3-7 Delancey Street, London, England, NW1 7NL, United Kingdom

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Caponata opened in May 2009 in a side street in Camden. On the ground floor is a bar serving snacks, on the first floor a more formal dining room overlooking a glazed courtyard. The courtyard has a retractable wall along one side which opens out to a concert room for live music. The main dining room itself has wood panelling and matching wooden floor, with white linen tablecloths and napkins. The menu is Sicilian, with head chef Danilo Barbagallo previously a pastry chef at Zafferano.

The wine list was entirely Italian, with selections including Giulia Venezia Pinot Grigio 2008 at £25 for a wine retailing at around £7, and a broad selection of Sicilian wines, with plenty of choice under £30 a bottle. The white bread is made from scratch, served warm, and had good texture; for me it could have a little more salt, but this something of a matter of personal taste (14/20 bread).

A nibble of scallop in courgette cream with mint featured a nicely cooked scallop, though the courgette cream would have been better with stronger courgette flavour (admittedly not an easy thing to do) though the mint flavour was well controlled (13/20). Saddle of rabbit (£11) managed to largely avoid drying out the rabbit, which was laced with black truffle and served on a bed of Swiss chard (13/20). Tuna (£9.50) was seared and slices were served with fresh fennel a bed of rocket and a refreshing lime dressing; the rocket had particularly good, peppery taste, and I found this simple dish to be the best of the meal (14/20).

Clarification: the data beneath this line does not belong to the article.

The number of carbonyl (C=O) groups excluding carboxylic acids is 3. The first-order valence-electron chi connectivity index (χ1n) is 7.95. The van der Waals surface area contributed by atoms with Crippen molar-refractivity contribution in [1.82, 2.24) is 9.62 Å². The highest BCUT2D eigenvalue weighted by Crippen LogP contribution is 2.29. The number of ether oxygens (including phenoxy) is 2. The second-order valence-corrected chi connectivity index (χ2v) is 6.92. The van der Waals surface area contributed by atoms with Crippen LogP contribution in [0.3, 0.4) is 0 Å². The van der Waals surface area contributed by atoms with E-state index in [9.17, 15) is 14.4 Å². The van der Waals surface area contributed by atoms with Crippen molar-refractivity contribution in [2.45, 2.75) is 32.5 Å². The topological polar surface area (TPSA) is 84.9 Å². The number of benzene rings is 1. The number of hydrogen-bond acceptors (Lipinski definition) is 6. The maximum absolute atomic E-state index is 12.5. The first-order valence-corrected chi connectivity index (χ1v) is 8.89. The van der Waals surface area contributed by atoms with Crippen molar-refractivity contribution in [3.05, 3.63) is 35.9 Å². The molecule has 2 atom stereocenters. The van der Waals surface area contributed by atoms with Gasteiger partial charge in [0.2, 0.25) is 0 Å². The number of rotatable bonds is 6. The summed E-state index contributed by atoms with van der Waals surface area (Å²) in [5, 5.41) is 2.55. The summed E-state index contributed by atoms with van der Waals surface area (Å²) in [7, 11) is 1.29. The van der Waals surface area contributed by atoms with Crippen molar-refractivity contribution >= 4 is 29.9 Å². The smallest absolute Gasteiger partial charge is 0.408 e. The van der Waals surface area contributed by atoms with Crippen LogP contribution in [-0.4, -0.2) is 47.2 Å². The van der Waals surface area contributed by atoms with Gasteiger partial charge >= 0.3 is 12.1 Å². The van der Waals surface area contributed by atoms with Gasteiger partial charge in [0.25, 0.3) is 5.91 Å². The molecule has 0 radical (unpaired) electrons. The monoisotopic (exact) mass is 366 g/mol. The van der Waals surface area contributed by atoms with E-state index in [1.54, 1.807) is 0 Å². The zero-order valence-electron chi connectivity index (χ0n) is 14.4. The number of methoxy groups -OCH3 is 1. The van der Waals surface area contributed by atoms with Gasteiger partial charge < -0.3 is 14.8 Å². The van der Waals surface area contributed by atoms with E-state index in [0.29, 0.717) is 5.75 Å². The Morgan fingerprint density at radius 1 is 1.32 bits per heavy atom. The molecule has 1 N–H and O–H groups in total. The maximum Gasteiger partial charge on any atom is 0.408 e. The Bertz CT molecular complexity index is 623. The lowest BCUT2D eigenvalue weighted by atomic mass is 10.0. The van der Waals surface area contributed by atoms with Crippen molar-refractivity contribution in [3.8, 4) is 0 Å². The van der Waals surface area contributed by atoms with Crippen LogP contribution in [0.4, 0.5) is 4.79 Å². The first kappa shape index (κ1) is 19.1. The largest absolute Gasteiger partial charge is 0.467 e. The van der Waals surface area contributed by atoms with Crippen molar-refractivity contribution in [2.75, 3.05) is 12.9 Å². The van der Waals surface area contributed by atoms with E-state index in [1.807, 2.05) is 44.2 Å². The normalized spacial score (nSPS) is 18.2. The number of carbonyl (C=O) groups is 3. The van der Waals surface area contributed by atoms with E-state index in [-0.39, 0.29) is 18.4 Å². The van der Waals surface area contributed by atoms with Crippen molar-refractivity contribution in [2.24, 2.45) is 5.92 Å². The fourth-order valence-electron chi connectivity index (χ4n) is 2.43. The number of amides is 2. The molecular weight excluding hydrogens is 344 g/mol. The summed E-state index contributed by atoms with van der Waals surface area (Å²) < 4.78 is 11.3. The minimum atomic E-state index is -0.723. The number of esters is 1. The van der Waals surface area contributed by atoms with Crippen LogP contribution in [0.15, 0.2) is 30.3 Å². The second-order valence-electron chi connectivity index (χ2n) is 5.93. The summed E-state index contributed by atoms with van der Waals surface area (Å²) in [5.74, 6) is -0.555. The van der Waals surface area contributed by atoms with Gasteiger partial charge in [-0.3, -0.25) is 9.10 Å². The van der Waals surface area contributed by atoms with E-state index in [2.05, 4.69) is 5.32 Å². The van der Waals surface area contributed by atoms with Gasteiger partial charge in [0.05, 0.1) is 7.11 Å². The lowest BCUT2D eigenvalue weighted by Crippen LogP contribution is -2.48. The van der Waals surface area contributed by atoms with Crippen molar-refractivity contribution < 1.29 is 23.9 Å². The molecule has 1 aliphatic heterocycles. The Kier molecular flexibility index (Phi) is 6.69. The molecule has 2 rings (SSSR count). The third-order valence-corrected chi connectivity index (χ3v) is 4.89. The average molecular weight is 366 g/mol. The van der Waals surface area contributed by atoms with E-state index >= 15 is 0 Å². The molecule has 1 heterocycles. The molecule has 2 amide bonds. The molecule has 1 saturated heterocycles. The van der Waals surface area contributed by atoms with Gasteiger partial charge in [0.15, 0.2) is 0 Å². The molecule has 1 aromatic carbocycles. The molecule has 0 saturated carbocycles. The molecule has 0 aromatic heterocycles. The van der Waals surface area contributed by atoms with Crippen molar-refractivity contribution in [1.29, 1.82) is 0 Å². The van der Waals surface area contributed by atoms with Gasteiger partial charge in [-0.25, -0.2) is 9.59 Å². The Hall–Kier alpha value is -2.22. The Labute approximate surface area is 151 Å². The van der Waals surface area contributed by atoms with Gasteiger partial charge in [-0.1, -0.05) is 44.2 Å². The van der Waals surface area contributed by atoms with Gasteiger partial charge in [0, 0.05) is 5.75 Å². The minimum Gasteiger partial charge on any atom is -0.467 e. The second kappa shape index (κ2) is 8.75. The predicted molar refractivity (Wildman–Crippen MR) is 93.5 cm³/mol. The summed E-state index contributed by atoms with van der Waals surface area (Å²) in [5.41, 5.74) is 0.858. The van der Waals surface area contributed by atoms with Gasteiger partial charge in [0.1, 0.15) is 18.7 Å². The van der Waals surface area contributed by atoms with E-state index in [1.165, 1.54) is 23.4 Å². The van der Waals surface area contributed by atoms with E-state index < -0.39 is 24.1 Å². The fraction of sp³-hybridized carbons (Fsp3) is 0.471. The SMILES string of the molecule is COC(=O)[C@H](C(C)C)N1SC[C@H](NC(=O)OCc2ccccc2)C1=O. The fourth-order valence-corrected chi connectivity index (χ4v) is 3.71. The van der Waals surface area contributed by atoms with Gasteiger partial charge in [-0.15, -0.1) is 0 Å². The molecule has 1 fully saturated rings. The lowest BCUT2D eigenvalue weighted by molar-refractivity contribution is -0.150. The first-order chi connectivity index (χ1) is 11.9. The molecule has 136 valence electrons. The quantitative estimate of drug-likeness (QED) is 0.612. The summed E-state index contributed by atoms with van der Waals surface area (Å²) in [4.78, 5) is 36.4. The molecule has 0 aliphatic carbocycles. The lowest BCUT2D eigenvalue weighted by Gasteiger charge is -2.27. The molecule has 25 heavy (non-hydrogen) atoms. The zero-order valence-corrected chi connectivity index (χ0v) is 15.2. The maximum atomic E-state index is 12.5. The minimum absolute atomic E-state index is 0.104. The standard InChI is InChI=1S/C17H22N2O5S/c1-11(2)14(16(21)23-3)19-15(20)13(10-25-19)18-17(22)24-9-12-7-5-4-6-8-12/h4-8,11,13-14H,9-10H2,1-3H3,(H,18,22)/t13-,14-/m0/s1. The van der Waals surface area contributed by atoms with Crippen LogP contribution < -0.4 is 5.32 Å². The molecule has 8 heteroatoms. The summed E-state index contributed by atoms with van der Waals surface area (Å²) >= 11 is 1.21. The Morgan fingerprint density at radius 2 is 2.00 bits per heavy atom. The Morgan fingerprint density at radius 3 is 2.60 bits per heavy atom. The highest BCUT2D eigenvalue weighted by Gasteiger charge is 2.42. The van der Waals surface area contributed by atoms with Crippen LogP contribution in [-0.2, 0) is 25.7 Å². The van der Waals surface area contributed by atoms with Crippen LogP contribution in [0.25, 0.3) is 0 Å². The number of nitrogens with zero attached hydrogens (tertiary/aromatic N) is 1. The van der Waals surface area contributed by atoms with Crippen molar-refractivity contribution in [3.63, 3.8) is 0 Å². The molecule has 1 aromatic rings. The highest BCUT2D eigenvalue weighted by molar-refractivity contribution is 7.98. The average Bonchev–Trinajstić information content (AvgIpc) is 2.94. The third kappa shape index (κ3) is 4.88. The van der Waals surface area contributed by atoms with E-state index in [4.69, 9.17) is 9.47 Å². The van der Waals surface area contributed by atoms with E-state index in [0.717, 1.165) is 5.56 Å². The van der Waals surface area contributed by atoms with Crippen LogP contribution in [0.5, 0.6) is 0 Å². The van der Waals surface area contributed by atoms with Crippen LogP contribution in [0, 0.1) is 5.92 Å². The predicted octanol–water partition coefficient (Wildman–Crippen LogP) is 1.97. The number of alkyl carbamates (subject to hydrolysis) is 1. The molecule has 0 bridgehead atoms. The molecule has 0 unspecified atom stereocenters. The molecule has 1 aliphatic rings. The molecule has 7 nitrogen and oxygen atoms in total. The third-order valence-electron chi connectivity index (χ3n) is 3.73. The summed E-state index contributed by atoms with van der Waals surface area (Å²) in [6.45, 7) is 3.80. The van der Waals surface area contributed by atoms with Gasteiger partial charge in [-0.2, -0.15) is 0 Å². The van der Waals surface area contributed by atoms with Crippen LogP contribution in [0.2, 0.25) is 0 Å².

Tortelloni of lobster and scallop (£16.50) suffered from chewy lobster, though the pasta itself had good texture, and the crab and basil bisque it rested in was a pleasant accompaniment (12/20). Risotto with Pecorino cheese was less successful, having both rice that was much too hard, not having been allowed to absorb enough stock, and also too heavily salted, which is not something that is a criticism I often make (10/20).

A main course of celeriac “lasagne” (£9) with wild mushrooms, cream and basil pesto had decently cooked mushrooms, but the celeriac had become a little soggy, and overall the dish cried out for a component with firm texture (11/20). Better was correctly timed pan-fried halibut (£17) with aubergine pesto, green beans and nice garlic crisps (14/20). Roasted rosemary potatoes were crisp and enjoyable, and could have benefitted from even more rosemary (14/20).

I finished with chocolate fondant (£6) with a nicely liquid centre, served with vanilla ice cream that was a little too recently from the freezer, the temperature killing off the vanilla flavour (13/20, but the fondant itself was better). Service from our Italian/Hungarian waiter was attentive and capable.

Overall this was a very enjoyable meal, and I would have scored it a point higher except for a couple of significant slips, especially the worryingly bad risotto. Prices did not seem excessive given the ingredients on show, and I’d happily return. The live music that plays on certain evenings no doubt draws more of a crowd than tonight.


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